To be honest, all my pregnancy weight from baby #2 is already gone. Being sick so often was a really effective diet and fevers burn a lot of calories. Maybe this time breastfeeding is sucking out all my fat or chasing a toddler really was all the exercise I needed. (Wow, I’m practically a celebrity mom! Alert US Weekly!) My body is back to the weight it likes to maintain when I’m not trying to diet, a weight I’m not particularly happy with but one that isn’t going to hurt me. I have clothes that fit and can smile into a camera instead of running away.

That’s not to say I’m not trying to be healthier. I’m back at Stroller Strides and feel good to be working out again. I had a yogurt for breakfast and am proud of making a wise choice. There is broccoli in my fridge and I have plans to actually eat it.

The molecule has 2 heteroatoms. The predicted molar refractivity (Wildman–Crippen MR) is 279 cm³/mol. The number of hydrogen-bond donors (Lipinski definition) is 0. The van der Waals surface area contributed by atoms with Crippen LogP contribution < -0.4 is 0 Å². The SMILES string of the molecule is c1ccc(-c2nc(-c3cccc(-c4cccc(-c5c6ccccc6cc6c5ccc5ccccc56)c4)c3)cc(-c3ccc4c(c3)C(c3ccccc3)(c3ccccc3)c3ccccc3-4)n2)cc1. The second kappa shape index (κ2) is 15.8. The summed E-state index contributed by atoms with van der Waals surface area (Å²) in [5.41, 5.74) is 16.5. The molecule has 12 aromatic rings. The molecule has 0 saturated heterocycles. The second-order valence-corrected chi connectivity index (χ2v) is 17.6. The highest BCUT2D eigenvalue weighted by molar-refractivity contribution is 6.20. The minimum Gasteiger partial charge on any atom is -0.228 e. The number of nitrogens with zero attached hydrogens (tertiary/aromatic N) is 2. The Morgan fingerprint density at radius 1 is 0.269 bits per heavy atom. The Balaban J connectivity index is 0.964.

But I also plan to eat the cheesecake.

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30 Responses to “Weighty Issues”

  1. Ally says:

    I hate hearing women talk about how “bad” they are when it comes to diets. What you eat or don’t eat is not a virtue; a fat person is not bad and a thin person is not good! Eat for your health and your happiness (easier said than done of course). My MIL is especially guilty of this, to the point of it being kind of annoying to go out to dinner with her. She’s always on a diet, yet in the 6 years I’ve known her I’ve never seen her weight change (up or down) but I have seen her both depriving herself and guilty scarfing down a plate of food in seconds… not healthy habits, regardless of what the scale says. Kudos to you on your healthy attitude, it can take a lot of work to get there. That’s about where I’m at right now too (even with 15 lbs of “baby weight” left) and I am thankful.

  2. Mama Fisch says: